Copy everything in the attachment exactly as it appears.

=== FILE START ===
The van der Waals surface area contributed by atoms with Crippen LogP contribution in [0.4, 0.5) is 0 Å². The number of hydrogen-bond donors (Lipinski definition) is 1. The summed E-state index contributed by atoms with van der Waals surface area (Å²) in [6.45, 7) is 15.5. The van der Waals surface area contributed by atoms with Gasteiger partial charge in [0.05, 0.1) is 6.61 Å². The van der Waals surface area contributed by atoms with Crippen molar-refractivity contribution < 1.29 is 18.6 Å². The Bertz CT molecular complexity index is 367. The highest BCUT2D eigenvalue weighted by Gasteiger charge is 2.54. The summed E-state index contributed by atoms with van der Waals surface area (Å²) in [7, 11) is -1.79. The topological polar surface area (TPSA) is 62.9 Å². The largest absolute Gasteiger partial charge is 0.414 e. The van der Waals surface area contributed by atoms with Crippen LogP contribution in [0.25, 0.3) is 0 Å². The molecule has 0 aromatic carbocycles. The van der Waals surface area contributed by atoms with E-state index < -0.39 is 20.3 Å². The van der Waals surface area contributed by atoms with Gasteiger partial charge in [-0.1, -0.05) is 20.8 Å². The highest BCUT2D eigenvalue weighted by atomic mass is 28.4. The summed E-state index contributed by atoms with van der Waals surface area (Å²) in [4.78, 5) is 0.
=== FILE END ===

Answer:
The van der Waals surface area contributed by atoms with Crippen LogP contribution in [0.4, 0.5) is 0 Å². The number of hydrogen-bond donors (Lipinski definition) is 1. The summed E-state index contributed by atoms with van der Waals surface area (Å²) in [6.45, 7) is 15.5. The van der Waals surface area contributed by atoms with Gasteiger partial charge in [0.05, 0.1) is 6.61 Å². The van der Waals surface area contributed by atoms with Crippen molar-refractivity contribution < 1.29 is 18.6 Å². The Bertz CT molecular complexity index is 367. The highest BCUT2D eigenvalue weighted by Gasteiger charge is 2.54. The summed E-state index contributed by atoms with van der Waals surface area (Å²) in [7, 11) is -1.79. The topological polar surface area (TPSA) is 62.9 Å². The largest absolute Gasteiger partial charge is 0.414 e. The van der Waals surface area contributed by atoms with Crippen LogP contribution in [0.25, 0.3) is 0 Å². The molecule has 0 aromatic carbocycles. The van der Waals surface area contributed by atoms with E-state index < -0.39 is 20.3 Å². The van der Waals surface area contributed by atoms with Gasteiger partial charge in [-0.1, -0.05) is 20.8 Å². The highest BCUT2D eigenvalue weighted by atomic mass is 28.4. The summed E-state index contributed by atoms with van der Waals surface area (Å²) in [4.78, 5) is 0.